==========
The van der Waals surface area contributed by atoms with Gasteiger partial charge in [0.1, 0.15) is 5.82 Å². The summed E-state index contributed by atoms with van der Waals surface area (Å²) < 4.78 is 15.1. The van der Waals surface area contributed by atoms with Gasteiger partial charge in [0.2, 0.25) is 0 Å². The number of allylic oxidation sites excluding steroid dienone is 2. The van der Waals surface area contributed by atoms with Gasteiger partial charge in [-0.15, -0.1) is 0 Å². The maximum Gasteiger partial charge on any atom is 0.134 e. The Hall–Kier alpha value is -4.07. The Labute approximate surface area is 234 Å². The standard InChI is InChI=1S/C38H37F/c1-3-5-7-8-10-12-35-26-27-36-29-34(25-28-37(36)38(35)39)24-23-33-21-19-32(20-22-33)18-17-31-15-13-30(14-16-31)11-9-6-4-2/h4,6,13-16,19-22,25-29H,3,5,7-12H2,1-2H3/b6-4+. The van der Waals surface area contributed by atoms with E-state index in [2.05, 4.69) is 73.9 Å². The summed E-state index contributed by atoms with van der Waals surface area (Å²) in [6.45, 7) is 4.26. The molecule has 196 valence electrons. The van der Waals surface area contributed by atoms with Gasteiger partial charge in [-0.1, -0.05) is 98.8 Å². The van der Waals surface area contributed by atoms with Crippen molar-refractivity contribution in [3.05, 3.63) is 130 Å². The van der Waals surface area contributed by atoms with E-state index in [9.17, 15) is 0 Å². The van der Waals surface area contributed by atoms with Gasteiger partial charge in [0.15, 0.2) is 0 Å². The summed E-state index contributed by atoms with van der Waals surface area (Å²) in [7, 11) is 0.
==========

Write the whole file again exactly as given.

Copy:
The van der Waals surface area contributed by atoms with Gasteiger partial charge in [0.1, 0.15) is 5.82 Å². The summed E-state index contributed by atoms with van der Waals surface area (Å²) < 4.78 is 15.1. The van der Waals surface area contributed by atoms with Gasteiger partial charge in [0.2, 0.25) is 0 Å². The number of allylic oxidation sites excluding steroid dienone is 2. The van der Waals surface area contributed by atoms with Gasteiger partial charge in [-0.15, -0.1) is 0 Å². The maximum Gasteiger partial charge on any atom is 0.134 e. The Hall–Kier alpha value is -4.07. The Labute approximate surface area is 234 Å². The standard InChI is InChI=1S/C38H37F/c1-3-5-7-8-10-12-35-26-27-36-29-34(25-28-37(36)38(35)39)24-23-33-21-19-32(20-22-33)18-17-31-15-13-30(14-16-31)11-9-6-4-2/h4,6,13-16,19-22,25-29H,3,5,7-12H2,1-2H3/b6-4+. The van der Waals surface area contributed by atoms with E-state index in [2.05, 4.69) is 73.9 Å². The summed E-state index contributed by atoms with van der Waals surface area (Å²) in [6.45, 7) is 4.26. The molecule has 196 valence electrons. The van der Waals surface area contributed by atoms with Gasteiger partial charge in [-0.1, -0.05) is 98.8 Å². The van der Waals surface area contributed by atoms with Crippen molar-refractivity contribution in [3.05, 3.63) is 130 Å². The van der Waals surface area contributed by atoms with E-state index in [9.17, 15) is 0 Å². The van der Waals surface area contributed by atoms with Gasteiger partial charge in [0.15, 0.2) is 0 Å². The summed E-state index contributed by atoms with van der Waals surface area (Å²) in [7, 11) is 0.